A Guide to GST and BAS Reporting
For entrepreneurs and business owners, understanding the ins and outs of GST and BAS reporting is essential not only for staying compliant but also for ensuring the process is an efficient one.
So, what do you need to know?
What is Goods and Services Tax (GST)?
Goods and Services Tax (GST) is a tax on most goods and services in Australia. It’s a consumption tax paid by consumers, but collected and remitted to the government by businesses. The standard GST rate is set at 10%, although certain items might be exempt or reduced.
Businesses that have an annual turnover of $75,000 or more (or $150,000 or more for non-profit organisations) are required to register for GST. Once registered, these businesses must charge GST on their sales, collect it from customers, and remit it to the Australian Taxation Office (ATO). Businesses can also claim back GST credits on their purchases.
To ensure that the correct amount of GST is remitted to the ATO, and to claim GST credits on purchases, businesses need to lodge regular Business Activity Statements (BAS).
What is a Business Activity Statement (BAS)?
A Business Activity Statement (BAS) is a comprehensive report detailing a business’ tax obligations, including GST, pay-as-you-go (PAYG) withholding tax, PAYG instalments, and more. The BAS serves as a vital tool for the ATO to track tax compliance. Typically, businesses need to lodge their BAS on a monthly or quarterly basis, depending on their turnover and other factors.
BAS outlines information about a business’ sales and purchases in order to calculate the business’ tax liability. In the case of a business’ GST liability, this is calculated based on the difference between the GST collected on sales and the GST credits claimable on purchases.
You will have to decide whether you’ll use the cash or accruals method for BAS reporting. The cash method records transactions when the money is received or paid, while the accruals method records transactions when invoices are issued or received. You will also need to decide whether you lodge your BAS every month or every quarter. Your bookkeeper or accountant can advise on which will best suit your business.
How can you stay on top of BAS reporting?
It’s important to lodge BAS on time to ensure you’re compliant and can avoid penalties. Here are some ways to streamline the process:
Keep accurate records: The foundation of seamless BAS reporting lies in maintaining meticulous records. Every transaction, whether a sale or a purchase, must be documented accurately. This includes invoices, receipts, and other relevant documents.
Leverage software and technology: Embrace technology to simplify your reporting process. There are numerous accounting software options such as Xero available that can help you track your income, expenses, and GST obligations efficiently.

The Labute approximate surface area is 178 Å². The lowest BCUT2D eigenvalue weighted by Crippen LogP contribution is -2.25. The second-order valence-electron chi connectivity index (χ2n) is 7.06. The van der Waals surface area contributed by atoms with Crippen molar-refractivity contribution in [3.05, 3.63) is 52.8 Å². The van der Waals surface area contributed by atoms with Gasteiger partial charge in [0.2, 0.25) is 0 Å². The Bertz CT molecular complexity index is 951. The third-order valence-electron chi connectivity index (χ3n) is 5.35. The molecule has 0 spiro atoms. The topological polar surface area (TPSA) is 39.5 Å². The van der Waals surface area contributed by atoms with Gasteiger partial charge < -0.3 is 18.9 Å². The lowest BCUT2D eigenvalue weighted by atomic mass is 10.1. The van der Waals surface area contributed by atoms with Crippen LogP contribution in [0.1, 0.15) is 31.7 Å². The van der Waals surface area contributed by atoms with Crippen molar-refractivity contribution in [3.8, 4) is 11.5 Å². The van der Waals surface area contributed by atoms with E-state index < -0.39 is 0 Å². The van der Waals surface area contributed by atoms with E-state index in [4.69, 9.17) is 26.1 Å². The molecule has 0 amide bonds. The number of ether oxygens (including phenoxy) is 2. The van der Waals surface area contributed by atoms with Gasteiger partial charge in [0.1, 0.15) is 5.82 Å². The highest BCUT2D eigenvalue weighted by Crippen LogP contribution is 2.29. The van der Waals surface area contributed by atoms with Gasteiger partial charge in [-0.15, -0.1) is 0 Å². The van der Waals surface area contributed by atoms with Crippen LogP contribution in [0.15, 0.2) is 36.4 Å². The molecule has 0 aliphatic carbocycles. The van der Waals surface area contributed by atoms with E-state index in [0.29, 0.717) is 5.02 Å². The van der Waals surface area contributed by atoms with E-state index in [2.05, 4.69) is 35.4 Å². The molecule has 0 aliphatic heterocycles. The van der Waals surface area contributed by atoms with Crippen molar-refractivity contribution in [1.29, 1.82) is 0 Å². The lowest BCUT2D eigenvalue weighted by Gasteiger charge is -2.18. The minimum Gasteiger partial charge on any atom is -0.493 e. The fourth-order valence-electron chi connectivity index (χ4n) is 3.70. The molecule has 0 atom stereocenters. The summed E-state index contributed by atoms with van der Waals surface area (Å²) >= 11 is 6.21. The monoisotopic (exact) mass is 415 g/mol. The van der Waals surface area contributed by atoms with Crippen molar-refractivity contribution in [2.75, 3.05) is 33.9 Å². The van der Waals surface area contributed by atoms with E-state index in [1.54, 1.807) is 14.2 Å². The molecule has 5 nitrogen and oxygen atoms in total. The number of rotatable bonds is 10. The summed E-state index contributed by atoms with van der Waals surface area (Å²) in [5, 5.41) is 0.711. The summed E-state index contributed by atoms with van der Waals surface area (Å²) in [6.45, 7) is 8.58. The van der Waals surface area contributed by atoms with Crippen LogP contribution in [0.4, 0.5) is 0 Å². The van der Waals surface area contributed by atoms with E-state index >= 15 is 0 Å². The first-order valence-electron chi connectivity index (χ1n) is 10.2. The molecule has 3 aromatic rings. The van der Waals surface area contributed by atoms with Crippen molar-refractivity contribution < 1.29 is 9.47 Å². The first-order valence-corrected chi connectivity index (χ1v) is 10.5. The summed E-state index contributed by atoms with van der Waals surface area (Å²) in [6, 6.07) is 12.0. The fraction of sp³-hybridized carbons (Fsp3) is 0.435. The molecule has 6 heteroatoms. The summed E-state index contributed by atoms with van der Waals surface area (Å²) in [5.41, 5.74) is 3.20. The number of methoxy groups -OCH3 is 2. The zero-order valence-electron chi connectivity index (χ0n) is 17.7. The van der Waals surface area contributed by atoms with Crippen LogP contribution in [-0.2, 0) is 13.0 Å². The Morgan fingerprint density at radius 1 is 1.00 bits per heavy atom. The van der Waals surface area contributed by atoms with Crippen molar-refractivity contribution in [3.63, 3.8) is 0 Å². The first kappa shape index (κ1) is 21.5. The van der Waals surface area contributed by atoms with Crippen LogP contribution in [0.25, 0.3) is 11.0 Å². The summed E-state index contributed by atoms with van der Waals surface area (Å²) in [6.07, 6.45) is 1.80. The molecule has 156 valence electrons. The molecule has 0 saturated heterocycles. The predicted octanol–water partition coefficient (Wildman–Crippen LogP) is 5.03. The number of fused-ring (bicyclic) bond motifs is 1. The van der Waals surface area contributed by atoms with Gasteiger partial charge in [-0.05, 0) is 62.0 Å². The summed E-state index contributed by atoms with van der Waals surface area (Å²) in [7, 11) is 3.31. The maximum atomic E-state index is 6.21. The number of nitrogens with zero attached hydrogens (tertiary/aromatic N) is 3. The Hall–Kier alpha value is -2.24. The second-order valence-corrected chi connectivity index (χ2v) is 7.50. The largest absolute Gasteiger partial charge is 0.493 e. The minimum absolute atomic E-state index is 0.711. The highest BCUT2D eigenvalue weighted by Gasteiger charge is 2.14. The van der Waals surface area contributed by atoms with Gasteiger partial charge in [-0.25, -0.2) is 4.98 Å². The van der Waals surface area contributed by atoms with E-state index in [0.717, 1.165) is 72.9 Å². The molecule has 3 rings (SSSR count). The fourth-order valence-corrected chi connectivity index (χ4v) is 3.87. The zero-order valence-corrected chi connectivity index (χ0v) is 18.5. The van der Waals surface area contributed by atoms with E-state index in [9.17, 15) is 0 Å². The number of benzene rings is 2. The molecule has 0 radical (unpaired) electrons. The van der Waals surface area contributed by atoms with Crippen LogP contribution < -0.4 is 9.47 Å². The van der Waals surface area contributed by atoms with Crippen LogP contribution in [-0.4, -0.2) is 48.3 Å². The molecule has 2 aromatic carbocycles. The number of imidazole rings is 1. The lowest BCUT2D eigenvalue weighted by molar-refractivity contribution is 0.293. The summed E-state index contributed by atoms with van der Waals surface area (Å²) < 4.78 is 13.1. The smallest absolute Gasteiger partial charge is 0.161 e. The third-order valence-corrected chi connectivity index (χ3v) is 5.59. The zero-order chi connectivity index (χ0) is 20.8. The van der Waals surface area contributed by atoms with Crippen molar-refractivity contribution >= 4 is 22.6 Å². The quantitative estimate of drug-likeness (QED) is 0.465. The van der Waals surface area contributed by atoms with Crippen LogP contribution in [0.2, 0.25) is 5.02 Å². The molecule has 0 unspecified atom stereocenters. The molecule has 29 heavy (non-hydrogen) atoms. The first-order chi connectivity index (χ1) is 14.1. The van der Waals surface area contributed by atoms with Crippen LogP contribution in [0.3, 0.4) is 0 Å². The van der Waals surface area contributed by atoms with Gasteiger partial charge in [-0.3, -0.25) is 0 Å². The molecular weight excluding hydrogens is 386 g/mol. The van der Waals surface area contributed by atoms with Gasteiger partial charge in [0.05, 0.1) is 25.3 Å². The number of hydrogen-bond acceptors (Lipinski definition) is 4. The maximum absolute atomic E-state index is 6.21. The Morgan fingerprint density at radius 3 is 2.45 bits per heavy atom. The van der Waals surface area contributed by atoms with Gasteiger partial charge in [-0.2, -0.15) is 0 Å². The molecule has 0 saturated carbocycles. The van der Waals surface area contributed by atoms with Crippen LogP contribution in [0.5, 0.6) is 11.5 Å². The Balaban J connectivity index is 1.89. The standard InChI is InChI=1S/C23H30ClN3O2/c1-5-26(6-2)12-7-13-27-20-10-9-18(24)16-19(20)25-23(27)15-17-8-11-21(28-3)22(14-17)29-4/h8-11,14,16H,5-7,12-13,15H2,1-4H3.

Lodge and pay on time: Consistency is key when it comes to submitting your BAS. Missing deadlines can lead to penalties and fines. Setting up reminders and maintaining a regular lodgment and payment schedule can help prevent unnecessary hiccups.
Reconcile your accounts: Regularly reconcile your financial records with your BAS statements to identify any discrepancies. Promptly address any inconsistencies to avoid complications down the line.
Seek professional advice: Working with a registered BAS agent to handle your BAS will ensure the calculations are accurate and you remain compliant.
Classify GST-free transactions correctly: There is a difference between items that are GST-free and those that are exempt. While both categories don’t attract GST, they have distinct implications. Make sure you classify transactions accurately.
What are the consequences of non-compliance?
If you fail to comply with BAS reporting requirements it can result in serious financial repercussions, audits or legal action. Non-compliance can include late lodgment and payment, incorrect information, or underpayment of GST.
If you’re struggling to pay a BAS debt, it’s a good idea to look into whether it may be possible to move to a payment plan. The ATO will often be quite flexible, enabling you to pay in instalments over several months, and often without incurring any interest.
Ensuring you have a good handle on GST and BAS reporting is essential for keeping your business operating effectively. Your bookkeeper or accountant will be able to guide you to ensure the process is as seamless as possible.
Looking for support with your BAS? We can help. Keeping Company can help you prepare and lodge your BAS, ensuring you pay the right amount over the right amount of time. Contact us today to find out more.
At Keeping Company, we’re not just accountants, we’re business people too. With our counsel, your business can reach its full potential.
For all media enquires please contact Tracy Miller, CMO, Keeping Company 0414 898 452.
The material and contents provided in this publication are informative in nature only. It is not intended to be advice and you should not act specifically on the basis of this information alone. If expert assistance is required, professional advice should be obtained.